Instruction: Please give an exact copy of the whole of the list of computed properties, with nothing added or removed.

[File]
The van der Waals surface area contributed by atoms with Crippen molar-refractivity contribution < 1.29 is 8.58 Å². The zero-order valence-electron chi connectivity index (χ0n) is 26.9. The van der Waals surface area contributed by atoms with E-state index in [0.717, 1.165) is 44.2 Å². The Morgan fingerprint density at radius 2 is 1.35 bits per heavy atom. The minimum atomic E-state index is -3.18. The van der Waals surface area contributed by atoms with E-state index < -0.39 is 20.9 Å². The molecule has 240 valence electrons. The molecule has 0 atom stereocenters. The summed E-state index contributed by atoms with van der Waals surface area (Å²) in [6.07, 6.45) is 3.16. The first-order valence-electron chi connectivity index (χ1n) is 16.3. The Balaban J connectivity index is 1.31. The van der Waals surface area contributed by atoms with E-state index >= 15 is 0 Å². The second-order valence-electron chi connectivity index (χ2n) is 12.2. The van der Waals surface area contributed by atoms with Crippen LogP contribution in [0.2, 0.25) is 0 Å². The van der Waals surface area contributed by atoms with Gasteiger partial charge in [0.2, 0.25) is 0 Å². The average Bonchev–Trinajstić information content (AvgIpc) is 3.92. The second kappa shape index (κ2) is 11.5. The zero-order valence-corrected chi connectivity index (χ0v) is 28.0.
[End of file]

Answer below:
The van der Waals surface area contributed by atoms with Crippen molar-refractivity contribution < 1.29 is 8.58 Å². The zero-order valence-electron chi connectivity index (χ0n) is 26.9. The van der Waals surface area contributed by atoms with E-state index in [0.717, 1.165) is 44.2 Å². The Morgan fingerprint density at radius 2 is 1.35 bits per heavy atom. The minimum atomic E-state index is -3.18. The van der Waals surface area contributed by atoms with E-state index < -0.39 is 20.9 Å². The molecule has 240 valence electrons. The molecule has 0 atom stereocenters. The summed E-state index contributed by atoms with van der Waals surface area (Å²) in [6.07, 6.45) is 3.16. The first-order valence-electron chi connectivity index (χ1n) is 16.3. The Balaban J connectivity index is 1.31. The van der Waals surface area contributed by atoms with E-state index >= 15 is 0 Å². The second-order valence-electron chi connectivity index (χ2n) is 12.2. The van der Waals surface area contributed by atoms with Crippen LogP contribution in [0.2, 0.25) is 0 Å². The van der Waals surface area contributed by atoms with Gasteiger partial charge in [0.2, 0.25) is 0 Å². The average Bonchev–Trinajstić information content (AvgIpc) is 3.92. The second kappa shape index (κ2) is 11.5. The zero-order valence-corrected chi connectivity index (χ0v) is 28.0.